Tips for Answering Common Application Essay Prompts http://blog.accepted.com/2014/08/25/tips-for-answering-common-application-essay-prompts/ http://blog.accepted.com/2014/08/25/tips-for-answering-common-application-essay-prompts/#respond Mon, 25 Aug 2014 16:02:24 +0000 http://blog.accepted.com/?p=25076 ]]> For more college admissions tips, check out our College Admissions 101 Pages!

Tell the adcom something that is not already conveyed in your app.

If you are beginning your senior year of high school, this is the prime time to write your Common Application essay. The sooner you get started, the better. There are over 500 Common Application members in 47 states and the District of Columbia, as well as in Austria, Belgium, Bulgaria, France, Germany, Italy, Latvia, Qatar, Singapore, Switzerland, and the United Kingdom. All these institutions have in common a commitment to a holistic approach to the admissions process. This commitment means they will look at more than just your test scores and GPA. They give significant weight to your essay responses.

Keep in mind that your essays help round out the picture of who you are and what is important to you. Regardless of which essay prompt you address, it is essential to give yourself time to think about the information you are conveying and what specifically it reveals about you. It is also important to invest the energy to revise your responses. Each rendition of your essay should work to clarify your intentions while projecting something meaningful about yourself. You want to tell the admission committees something that is not already conveyed elsewhere in your application.

In addition to the main Common Application essay, many of these schools require additional supplemental essay responses. But they will be the subject of other blog posts.

Some students have a background or story that is so central to their identity that they believe their application would be incomplete without it. If this sounds like you, then please share your story.

Describe your unique background or story and explain in detail what it reveals about your sense of identity. Then discuss how this information/revelation/reflection/experience plays out in who you are and the way you look at the world. In short, why is the background or story you shared significant and how is it central to the way you view yourself?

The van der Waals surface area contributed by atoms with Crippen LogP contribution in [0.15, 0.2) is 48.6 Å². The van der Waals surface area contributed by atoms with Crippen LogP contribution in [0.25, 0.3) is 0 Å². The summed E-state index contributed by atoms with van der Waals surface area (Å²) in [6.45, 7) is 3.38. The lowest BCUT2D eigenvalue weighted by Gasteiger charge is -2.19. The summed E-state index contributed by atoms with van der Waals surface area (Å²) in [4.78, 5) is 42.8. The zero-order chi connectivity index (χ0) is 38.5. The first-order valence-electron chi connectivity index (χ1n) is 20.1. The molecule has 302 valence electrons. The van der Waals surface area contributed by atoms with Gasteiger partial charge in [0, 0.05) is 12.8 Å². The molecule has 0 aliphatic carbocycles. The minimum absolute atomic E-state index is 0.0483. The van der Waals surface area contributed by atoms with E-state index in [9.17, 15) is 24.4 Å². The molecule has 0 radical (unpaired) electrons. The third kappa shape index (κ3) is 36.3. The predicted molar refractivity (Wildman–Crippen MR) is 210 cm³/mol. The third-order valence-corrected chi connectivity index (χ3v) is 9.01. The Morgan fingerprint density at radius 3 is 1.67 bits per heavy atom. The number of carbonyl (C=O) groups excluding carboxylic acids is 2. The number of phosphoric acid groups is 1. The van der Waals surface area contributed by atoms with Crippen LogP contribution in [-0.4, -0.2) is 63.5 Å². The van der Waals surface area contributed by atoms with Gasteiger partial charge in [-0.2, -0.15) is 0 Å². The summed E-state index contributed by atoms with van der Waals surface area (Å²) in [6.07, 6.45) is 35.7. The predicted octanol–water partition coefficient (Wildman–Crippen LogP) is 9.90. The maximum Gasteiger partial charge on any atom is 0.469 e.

Recount an incident or time when you experienced failure. How did it affect you, and what lessons did you learn?

How do you deal with adversity and what does that say about you? Clearly describe the specific failure you experienced. Discuss what you learned from the experience and how it affects you in your day-to-day life. Don’t focus on the setback itself but rather emphasize what you learned about yourself and how that changed your perspective or behavior. Maybe you learned that hard work pays off? Or that balance is important in your life? Or that you want to make different decisions in the future? You want to demonstrate resilience.

Reflect on a time when you challenged a belief or idea. What prompted you to act? Would you make the same decision again?

Recount a time when you stood up for something. Discuss what created the conflict that motivated you to take action. What do your actions reveal about you? Then think about whether or not you would make the same decision again and why. Make sure you clearly communicate your values and beliefs.

Describe a place or environment where you are perfectly content. What do you do or experience there, and why is it meaningful to you?

Briefly describe the place or environment where you are perfectly content. Then focus on your experiences there and why they are significant to you. How do you feel? What are you thinking? What do these emotions/reactions reveal about your character/values/perceptions/assumptions? And can you apply this self-knowledge to your life?

Discuss an accomplishment or event, formal or informal that marked your transition from childhood to adulthood within your culture, community, or family.

This prompt asks how you gained independence and became more self-aware. Provide a rich context as you detail your selected accomplishment or event and then focus on how it demonstrates a significant transition in your life. Take it a step further and discuss how this new phase or different status can serve as a foundation in the future.